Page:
Blog: Footstep Following: A Sure-Fire Route to Medical Device Compendia Success
August 9, 2018
Unfortunate Scenario 1: An Interventional radiologist needs to start intravenous (IV) lines in a pediatric patient. This involves trying various types of IV catheters in different places – arm, neck, leg – with the young patient. Unfortunately, the trial-and-error process results in pain and suffering. What’s frustrating is that this scenario repeats itself the next time the patient comes to the hospital, as the process — and subsequent pain starts all over again. If only the electronic medical record (EMR) contained information on which device worked and which didn’t, then the clinician could provide a better, pain free experience.
Unfortunate Scenario 2: A patient with a pacemaker needs to undergo an MRI to explore another potential health problem. However, the patient doesn’t know what type or model of pacemaker he had implanted. As such, the clinicians are pretty much in the dark as to whether the pacemaker will react badly to the imaging exam. They don’t know if they have to adjust wires in the pacemaker or set the MRI machine to a particular setting to prevent an adverse event. So, the patient walks away – and doesn’t get the much-needed imaging exam. If only the EMR contained information on this individual’s pacemaker and how to handle it during imaging exams, then the patient would get the care he needs.
The problem: medical device information within information systems currently is unstructured, incomplete, and in many cases simply unavailable.
Fortunately, we are on the precipice of eliminating these unfortunate if onlys. In fact, the device identification challenge can now be addressed, as the Food and Drug Administration’s unique device identification system requires that all devices include a unique device identifier (UDI) in human- and machine-readable form and that certain information about each device is submitted to the FDA’s Global Unique Device Identification Database (GUDID).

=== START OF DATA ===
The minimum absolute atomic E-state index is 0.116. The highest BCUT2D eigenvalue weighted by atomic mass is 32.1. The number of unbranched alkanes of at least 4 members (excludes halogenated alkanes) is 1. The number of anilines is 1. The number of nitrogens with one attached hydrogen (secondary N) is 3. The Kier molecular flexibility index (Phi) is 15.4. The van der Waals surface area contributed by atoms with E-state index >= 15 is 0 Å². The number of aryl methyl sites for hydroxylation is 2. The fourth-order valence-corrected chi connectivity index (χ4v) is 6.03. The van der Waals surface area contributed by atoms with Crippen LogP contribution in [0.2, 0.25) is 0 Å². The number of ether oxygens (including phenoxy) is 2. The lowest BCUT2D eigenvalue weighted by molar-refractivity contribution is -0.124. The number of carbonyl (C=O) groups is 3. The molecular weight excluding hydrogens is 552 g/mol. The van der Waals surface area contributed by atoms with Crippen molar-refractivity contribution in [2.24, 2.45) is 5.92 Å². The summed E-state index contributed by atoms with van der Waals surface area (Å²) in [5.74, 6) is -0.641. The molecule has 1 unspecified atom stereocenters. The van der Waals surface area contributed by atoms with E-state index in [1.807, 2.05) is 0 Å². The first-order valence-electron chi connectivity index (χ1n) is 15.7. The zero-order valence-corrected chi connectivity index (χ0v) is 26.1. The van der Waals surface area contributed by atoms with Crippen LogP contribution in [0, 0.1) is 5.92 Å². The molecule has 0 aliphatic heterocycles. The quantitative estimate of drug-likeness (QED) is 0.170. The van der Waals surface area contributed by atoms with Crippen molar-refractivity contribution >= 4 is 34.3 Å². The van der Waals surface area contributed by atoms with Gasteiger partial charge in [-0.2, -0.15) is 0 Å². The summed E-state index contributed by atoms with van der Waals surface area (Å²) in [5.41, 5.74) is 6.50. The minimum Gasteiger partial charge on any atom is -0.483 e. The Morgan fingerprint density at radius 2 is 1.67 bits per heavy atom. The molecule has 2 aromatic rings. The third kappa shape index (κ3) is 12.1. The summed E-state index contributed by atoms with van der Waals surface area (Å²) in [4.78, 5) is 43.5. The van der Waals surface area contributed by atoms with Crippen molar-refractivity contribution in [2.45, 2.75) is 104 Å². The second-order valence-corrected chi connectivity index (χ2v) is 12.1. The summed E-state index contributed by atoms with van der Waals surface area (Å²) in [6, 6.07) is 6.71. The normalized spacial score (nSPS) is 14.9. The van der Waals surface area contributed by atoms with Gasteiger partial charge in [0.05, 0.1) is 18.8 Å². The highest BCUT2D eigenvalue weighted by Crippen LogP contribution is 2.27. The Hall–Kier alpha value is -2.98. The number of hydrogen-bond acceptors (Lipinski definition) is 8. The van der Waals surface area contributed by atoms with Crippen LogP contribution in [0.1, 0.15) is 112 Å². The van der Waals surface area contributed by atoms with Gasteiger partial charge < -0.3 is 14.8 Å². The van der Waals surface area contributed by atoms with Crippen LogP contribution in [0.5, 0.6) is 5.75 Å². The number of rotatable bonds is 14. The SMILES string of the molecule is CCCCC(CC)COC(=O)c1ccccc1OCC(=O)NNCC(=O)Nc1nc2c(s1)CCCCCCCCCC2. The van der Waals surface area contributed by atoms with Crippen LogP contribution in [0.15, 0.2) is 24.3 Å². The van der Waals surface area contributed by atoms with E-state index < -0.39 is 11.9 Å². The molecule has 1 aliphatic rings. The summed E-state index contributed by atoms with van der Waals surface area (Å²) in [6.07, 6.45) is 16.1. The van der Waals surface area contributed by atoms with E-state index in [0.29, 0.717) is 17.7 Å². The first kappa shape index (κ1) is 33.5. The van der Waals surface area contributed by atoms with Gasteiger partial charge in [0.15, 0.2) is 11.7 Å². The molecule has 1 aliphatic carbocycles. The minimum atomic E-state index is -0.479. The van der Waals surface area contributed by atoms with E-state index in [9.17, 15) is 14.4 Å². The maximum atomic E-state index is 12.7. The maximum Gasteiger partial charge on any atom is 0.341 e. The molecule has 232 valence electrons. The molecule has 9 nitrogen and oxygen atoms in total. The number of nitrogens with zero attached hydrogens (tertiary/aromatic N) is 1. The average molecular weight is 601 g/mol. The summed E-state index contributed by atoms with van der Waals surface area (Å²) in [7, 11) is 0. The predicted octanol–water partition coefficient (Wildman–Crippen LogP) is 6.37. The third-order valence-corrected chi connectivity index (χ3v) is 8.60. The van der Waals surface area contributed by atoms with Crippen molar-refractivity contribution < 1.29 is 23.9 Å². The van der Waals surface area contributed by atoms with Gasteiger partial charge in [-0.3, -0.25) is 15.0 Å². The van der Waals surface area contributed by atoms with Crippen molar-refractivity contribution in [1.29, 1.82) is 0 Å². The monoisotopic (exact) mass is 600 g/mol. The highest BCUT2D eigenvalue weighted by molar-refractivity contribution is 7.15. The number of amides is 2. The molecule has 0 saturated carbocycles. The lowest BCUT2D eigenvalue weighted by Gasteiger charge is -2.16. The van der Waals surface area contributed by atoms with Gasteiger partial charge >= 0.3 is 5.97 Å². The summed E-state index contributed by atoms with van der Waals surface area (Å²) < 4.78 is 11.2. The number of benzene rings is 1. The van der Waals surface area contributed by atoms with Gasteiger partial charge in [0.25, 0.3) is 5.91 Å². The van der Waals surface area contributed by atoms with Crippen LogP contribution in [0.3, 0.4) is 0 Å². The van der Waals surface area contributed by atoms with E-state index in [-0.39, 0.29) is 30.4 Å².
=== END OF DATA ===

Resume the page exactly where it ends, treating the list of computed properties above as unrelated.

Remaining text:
Now, if only we, as an industry, could easily leverage this information to optimally track, utilize and manage devices in a manner that will improve safety, support the delivery of high quality care and lower costs. Well, I’ve got good news. We can – and the industry doesn’t have to recreate the wheel, as established drug compendias can serve as models for the development and utilization of similar medical device databases. As someone who was involved in the creation of these drug compendia, I have witnessed how these electronic drug “encyclopedias” have opened up opportunities for improving clinical decision support, drug utilization, care outcomes, cost savings and the quality of patient care. And, perhaps more importantly, I believe that similar compendia can make it possible to more efficiently and safely use medical devices.